22nd Annual Chum Run The 22nd annual Chum Run will be held Saturday at South Whidbey Community Park’s forested trails off Maxwelton Road. Participants are welcome to walk the forested trails if they please. There will also be a free kids’ “Fry Run” in addition to the main event. Youth must be accompanied by an adult for the Fry Run. The race is an all-inclusive family event that is as much for the kids as the ardent runner. Prizes will be handed out to the first three finishers in the male, female, high school and middle school categories. Additional raffle prizes will be awarded. All participants get a 22nd annual Chum Run shirt at the end of the race. Proceeds from the event will support the Healthy Island Youth Initiative (HIYI) Scholarship Program and South Whidbey Parks and Recreation District. The scholarship program provides Island County youth, whose families may find the cost of organized physical activities a barrier to participation, with funds to participate in healthy and active organized programs such as sports, dance classes, swim lessons and other programs. Race registration is scheduled for 8:00 to 9:30am, with the Chum Run slated to begin at 10:00am, the Fry Run at 10:45am and the awards ceremony at 11:00am. Day-of registration cost is $30. Volunteers are still being sought for the event. Those interested in volunteering can contact parks program coordinator Carrie Monforte at email@example.com or 360-221-6788 for more information. [Submitted by Nicole Marley, Island County Public Health Coordinator]
Skagit Regional Health Opens New Clinic in Oak Harbor Skagit Regional Health opened a new clinic in Oak Harbor June 3 and will hold an open house for the public Tuesday at the new location.
www.whidbeyweekly.com LOCALLY OPERATED
Father's Day: Tools Are Great for Father's Day – and for Investors
If you’re a dad, you may well be pleased to unwrap some tools as Father’s Day gifts. Of course, it might be a stereotype that all men are handy at repairs; women certainly can be every bit as good when it comes to building and fixing things. In fact, the construction process is valuable for anyone to learn – and the same skills that go in to creating and mending physical objects also can be applied to financial projects – such as working toward a comfortable retirement.
Here are a few of those skills:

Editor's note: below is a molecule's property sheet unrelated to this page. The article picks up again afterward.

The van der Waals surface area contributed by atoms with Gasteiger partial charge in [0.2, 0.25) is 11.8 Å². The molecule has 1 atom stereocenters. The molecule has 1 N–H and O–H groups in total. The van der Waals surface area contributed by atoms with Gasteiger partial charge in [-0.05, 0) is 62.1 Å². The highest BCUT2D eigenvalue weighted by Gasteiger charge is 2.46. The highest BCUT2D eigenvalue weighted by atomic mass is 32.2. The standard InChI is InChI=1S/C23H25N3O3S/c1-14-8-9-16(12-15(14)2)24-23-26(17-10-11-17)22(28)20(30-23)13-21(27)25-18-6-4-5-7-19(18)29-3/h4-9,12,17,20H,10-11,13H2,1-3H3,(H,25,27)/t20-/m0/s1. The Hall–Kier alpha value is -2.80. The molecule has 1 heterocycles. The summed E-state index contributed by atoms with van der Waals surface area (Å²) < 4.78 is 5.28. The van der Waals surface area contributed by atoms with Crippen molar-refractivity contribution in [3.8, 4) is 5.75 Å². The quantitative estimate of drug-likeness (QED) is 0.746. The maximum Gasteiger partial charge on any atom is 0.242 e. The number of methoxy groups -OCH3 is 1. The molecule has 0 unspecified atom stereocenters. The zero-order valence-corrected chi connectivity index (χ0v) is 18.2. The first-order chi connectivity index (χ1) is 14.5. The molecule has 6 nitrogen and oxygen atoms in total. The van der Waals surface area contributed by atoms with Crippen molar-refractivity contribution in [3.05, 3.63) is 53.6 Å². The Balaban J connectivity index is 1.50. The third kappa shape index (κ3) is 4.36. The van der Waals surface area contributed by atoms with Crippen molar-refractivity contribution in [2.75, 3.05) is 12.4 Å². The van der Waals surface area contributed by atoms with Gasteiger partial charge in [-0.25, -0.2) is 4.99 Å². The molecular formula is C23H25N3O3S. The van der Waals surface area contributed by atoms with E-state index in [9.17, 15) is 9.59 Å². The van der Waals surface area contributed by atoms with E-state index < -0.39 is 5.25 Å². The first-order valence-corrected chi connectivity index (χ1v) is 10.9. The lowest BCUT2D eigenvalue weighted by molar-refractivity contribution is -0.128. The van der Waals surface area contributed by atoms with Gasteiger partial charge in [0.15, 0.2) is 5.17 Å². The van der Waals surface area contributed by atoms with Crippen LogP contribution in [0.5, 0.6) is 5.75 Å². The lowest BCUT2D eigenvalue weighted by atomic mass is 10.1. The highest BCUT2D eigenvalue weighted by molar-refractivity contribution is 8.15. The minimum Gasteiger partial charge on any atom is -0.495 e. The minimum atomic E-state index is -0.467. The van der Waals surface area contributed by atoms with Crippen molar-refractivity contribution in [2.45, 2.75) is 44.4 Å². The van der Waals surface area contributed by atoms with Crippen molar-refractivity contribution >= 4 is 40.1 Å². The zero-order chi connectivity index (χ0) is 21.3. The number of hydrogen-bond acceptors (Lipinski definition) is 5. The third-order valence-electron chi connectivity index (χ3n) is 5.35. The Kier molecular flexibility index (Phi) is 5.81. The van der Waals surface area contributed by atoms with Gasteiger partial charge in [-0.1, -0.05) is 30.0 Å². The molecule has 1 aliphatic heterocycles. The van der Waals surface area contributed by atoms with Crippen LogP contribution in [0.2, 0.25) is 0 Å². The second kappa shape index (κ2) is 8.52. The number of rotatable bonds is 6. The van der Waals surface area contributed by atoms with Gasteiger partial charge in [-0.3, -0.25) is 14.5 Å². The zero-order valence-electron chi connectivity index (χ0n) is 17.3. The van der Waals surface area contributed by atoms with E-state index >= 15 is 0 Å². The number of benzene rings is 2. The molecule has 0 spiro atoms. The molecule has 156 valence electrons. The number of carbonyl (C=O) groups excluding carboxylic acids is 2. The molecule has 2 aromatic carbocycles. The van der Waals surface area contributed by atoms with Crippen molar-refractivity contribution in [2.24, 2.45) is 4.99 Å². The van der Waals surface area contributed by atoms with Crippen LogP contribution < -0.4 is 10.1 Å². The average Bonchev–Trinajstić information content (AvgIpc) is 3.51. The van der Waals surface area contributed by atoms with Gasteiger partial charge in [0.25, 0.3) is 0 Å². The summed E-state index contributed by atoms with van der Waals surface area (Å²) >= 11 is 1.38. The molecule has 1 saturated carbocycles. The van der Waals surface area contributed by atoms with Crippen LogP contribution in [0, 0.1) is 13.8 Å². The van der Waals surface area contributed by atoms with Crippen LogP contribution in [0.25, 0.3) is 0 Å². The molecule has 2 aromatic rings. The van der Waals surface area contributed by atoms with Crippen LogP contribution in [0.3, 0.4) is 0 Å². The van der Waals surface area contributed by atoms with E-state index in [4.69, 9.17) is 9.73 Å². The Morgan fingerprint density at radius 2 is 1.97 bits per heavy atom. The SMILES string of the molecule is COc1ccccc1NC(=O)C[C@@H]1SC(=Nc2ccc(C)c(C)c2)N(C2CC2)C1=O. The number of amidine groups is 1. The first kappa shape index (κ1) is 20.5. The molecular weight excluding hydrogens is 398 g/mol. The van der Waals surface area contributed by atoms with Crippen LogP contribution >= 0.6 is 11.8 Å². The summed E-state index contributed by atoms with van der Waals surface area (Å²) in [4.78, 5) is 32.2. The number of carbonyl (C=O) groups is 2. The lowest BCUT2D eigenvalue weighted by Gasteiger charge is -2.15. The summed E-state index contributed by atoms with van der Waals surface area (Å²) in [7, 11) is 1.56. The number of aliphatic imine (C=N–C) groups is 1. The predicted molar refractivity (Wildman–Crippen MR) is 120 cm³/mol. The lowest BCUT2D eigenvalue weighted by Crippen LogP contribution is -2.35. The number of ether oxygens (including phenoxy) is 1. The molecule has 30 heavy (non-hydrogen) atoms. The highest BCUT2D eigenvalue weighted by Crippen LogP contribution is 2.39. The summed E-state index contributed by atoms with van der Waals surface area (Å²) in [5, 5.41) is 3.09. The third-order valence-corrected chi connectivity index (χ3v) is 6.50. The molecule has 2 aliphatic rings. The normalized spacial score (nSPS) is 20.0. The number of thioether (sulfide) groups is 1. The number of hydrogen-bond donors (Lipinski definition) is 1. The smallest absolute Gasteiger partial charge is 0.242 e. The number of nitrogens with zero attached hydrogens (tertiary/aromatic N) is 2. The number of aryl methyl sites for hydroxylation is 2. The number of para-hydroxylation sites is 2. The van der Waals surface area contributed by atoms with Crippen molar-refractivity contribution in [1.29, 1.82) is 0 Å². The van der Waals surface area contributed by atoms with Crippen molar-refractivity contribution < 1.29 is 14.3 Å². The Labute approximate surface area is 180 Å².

Diagnosing the challenge – A good craftsperson knows that the first step toward accomplishing any outcome is to assess the challenge. So, for example, if you want to build some bookshelves right into the wall, you’ll need to locate the wall studs, determine if you have adequate space for the shelving you want and allow room for future expansion. Similarly, if you want to retire at a certain age, you need to consider the key variables: your current and future income (How much can you count on from your retirement plans?), where you'll live (Will you downsize or relocate? Will you rent or own a house or condominium?) And what you'll do as a retiree (Will you travel extensively or stick close to home? Will you do some type of work for pay or pursue your hobbies and volunteer?). Assembling the right tools and materials – To put together your bookshelf, you will need the right tools – saw, hammer, drill, sander and so on – and the right building materials – plywood, nails, screws, glue, brackets, moldings and so on. And to work toward a comfortable retirement, you'll also need the right tool – in the form of a long-term financial strategy, based on your specific retirement goals, risk tolerance and time horizon – along with the appropriate materials – the mix of investments you use to carry out that strategy. These investments include those you’ve placed in your IRA, your 401(k) or other employer-sponsored retirement plan, and those held outside your formal retirement accounts. Ideally, you want a diversified mix of investments capable of providing growth potential over time, within the context of your individual risk tolerance. Review your work – Once you’ve finished your bookshelf, you occasionally may need to make some minor adjustments or repairs in response to slippage, cracks or other issues that can develop over time. As an investor, you also may need to tweak your financial strategy periodically and adjust your investment mix – not necessarily because something is broken, but to accommodate changes in your life, such as a new job, new family situation and new goals. Furthermore, over time, your risk tolerance may change, and this needs to be reflected in your array of investments..